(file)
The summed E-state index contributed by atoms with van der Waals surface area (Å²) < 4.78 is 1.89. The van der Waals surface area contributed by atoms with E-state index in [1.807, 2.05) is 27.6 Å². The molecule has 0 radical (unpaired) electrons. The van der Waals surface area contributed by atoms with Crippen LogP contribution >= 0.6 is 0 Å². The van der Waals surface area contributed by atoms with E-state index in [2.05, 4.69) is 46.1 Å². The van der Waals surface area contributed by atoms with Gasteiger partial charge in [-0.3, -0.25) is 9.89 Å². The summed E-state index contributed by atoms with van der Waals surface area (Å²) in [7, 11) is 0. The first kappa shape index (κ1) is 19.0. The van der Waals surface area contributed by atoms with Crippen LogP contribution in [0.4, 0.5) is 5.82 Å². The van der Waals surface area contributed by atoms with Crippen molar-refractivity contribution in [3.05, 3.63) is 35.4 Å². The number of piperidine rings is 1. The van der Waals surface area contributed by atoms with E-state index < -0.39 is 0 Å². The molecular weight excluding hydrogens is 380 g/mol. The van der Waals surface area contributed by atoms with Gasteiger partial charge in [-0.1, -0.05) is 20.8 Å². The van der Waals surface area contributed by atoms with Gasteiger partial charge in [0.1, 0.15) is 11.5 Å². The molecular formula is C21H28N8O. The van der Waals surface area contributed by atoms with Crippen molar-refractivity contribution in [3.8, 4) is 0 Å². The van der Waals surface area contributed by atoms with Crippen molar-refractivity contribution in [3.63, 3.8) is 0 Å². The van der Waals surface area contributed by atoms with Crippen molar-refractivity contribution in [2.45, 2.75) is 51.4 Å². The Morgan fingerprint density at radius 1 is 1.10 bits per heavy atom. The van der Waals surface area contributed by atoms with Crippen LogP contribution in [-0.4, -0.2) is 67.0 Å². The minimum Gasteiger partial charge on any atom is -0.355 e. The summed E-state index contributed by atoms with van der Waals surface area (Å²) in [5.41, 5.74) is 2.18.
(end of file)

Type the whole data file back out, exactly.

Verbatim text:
The summed E-state index contributed by atoms with van der Waals surface area (Å²) < 4.78 is 1.89. The van der Waals surface area contributed by atoms with E-state index in [1.807, 2.05) is 27.6 Å². The molecule has 0 radical (unpaired) electrons. The van der Waals surface area contributed by atoms with Crippen LogP contribution >= 0.6 is 0 Å². The van der Waals surface area contributed by atoms with E-state index in [2.05, 4.69) is 46.1 Å². The van der Waals surface area contributed by atoms with Gasteiger partial charge in [-0.3, -0.25) is 9.89 Å². The summed E-state index contributed by atoms with van der Waals surface area (Å²) in [7, 11) is 0. The first kappa shape index (κ1) is 19.0. The van der Waals surface area contributed by atoms with Crippen LogP contribution in [0.4, 0.5) is 5.82 Å². The van der Waals surface area contributed by atoms with Crippen molar-refractivity contribution in [3.05, 3.63) is 35.4 Å². The number of piperidine rings is 1. The van der Waals surface area contributed by atoms with E-state index < -0.39 is 0 Å². The molecular weight excluding hydrogens is 380 g/mol. The van der Waals surface area contributed by atoms with Gasteiger partial charge in [-0.1, -0.05) is 20.8 Å². The van der Waals surface area contributed by atoms with Gasteiger partial charge in [0.1, 0.15) is 11.5 Å². The molecular formula is C21H28N8O. The van der Waals surface area contributed by atoms with Crippen molar-refractivity contribution in [3.8, 4) is 0 Å². The van der Waals surface area contributed by atoms with Crippen molar-refractivity contribution in [3.63, 3.8) is 0 Å². The van der Waals surface area contributed by atoms with Crippen molar-refractivity contribution in [2.45, 2.75) is 51.4 Å². The Morgan fingerprint density at radius 1 is 1.10 bits per heavy atom. The van der Waals surface area contributed by atoms with Crippen LogP contribution in [-0.4, -0.2) is 67.0 Å². The minimum Gasteiger partial charge on any atom is -0.355 e. The summed E-state index contributed by atoms with van der Waals surface area (Å²) in [5.41, 5.74) is 2.18.